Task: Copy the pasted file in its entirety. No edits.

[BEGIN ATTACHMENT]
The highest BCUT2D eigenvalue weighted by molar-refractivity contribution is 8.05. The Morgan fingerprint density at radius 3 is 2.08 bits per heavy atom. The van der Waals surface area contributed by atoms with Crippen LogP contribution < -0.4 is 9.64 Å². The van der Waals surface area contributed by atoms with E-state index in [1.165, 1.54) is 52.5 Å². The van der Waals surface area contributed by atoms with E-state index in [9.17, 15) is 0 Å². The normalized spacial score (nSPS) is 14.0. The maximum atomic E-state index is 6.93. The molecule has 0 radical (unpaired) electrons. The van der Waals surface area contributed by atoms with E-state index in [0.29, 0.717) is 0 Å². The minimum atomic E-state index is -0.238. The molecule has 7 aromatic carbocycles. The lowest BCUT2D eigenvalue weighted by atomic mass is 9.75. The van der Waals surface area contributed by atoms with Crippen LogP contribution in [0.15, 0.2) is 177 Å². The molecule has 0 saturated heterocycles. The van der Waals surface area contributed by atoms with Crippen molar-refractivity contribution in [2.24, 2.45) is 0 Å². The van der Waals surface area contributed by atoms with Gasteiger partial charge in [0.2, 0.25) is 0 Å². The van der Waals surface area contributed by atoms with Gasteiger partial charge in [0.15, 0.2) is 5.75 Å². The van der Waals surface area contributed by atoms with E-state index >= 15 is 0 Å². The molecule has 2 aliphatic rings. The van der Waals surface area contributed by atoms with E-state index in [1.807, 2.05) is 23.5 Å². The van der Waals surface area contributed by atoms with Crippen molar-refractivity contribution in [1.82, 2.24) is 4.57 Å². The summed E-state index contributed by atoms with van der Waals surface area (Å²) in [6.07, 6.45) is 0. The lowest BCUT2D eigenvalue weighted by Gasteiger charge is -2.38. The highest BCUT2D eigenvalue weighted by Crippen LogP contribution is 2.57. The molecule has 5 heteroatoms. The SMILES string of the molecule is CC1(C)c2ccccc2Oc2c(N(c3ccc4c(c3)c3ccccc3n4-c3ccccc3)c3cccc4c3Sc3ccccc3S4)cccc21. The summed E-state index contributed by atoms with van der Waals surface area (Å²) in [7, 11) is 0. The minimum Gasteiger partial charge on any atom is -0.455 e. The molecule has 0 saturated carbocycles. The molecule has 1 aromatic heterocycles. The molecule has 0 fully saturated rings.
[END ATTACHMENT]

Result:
The highest BCUT2D eigenvalue weighted by molar-refractivity contribution is 8.05. The Morgan fingerprint density at radius 3 is 2.08 bits per heavy atom. The van der Waals surface area contributed by atoms with Crippen LogP contribution < -0.4 is 9.64 Å². The van der Waals surface area contributed by atoms with E-state index in [1.165, 1.54) is 52.5 Å². The van der Waals surface area contributed by atoms with E-state index in [9.17, 15) is 0 Å². The normalized spacial score (nSPS) is 14.0. The maximum atomic E-state index is 6.93. The molecule has 0 radical (unpaired) electrons. The van der Waals surface area contributed by atoms with E-state index in [0.29, 0.717) is 0 Å². The minimum atomic E-state index is -0.238. The molecule has 7 aromatic carbocycles. The lowest BCUT2D eigenvalue weighted by atomic mass is 9.75. The van der Waals surface area contributed by atoms with Crippen LogP contribution in [0.15, 0.2) is 177 Å². The molecule has 0 saturated heterocycles. The van der Waals surface area contributed by atoms with Crippen molar-refractivity contribution in [2.24, 2.45) is 0 Å². The van der Waals surface area contributed by atoms with Gasteiger partial charge in [0.2, 0.25) is 0 Å². The van der Waals surface area contributed by atoms with Gasteiger partial charge in [0.15, 0.2) is 5.75 Å². The van der Waals surface area contributed by atoms with E-state index >= 15 is 0 Å². The molecule has 2 aliphatic rings. The van der Waals surface area contributed by atoms with E-state index in [1.807, 2.05) is 23.5 Å². The van der Waals surface area contributed by atoms with Crippen molar-refractivity contribution in [1.82, 2.24) is 4.57 Å². The summed E-state index contributed by atoms with van der Waals surface area (Å²) in [6.07, 6.45) is 0. The lowest BCUT2D eigenvalue weighted by Gasteiger charge is -2.38. The highest BCUT2D eigenvalue weighted by Crippen LogP contribution is 2.57. The molecule has 5 heteroatoms. The SMILES string of the molecule is CC1(C)c2ccccc2Oc2c(N(c3ccc4c(c3)c3ccccc3n4-c3ccccc3)c3cccc4c3Sc3ccccc3S4)cccc21. The summed E-state index contributed by atoms with van der Waals surface area (Å²) in [7, 11) is 0. The minimum Gasteiger partial charge on any atom is -0.455 e. The molecule has 0 saturated carbocycles. The molecule has 1 aromatic heterocycles. The molecule has 0 fully saturated rings.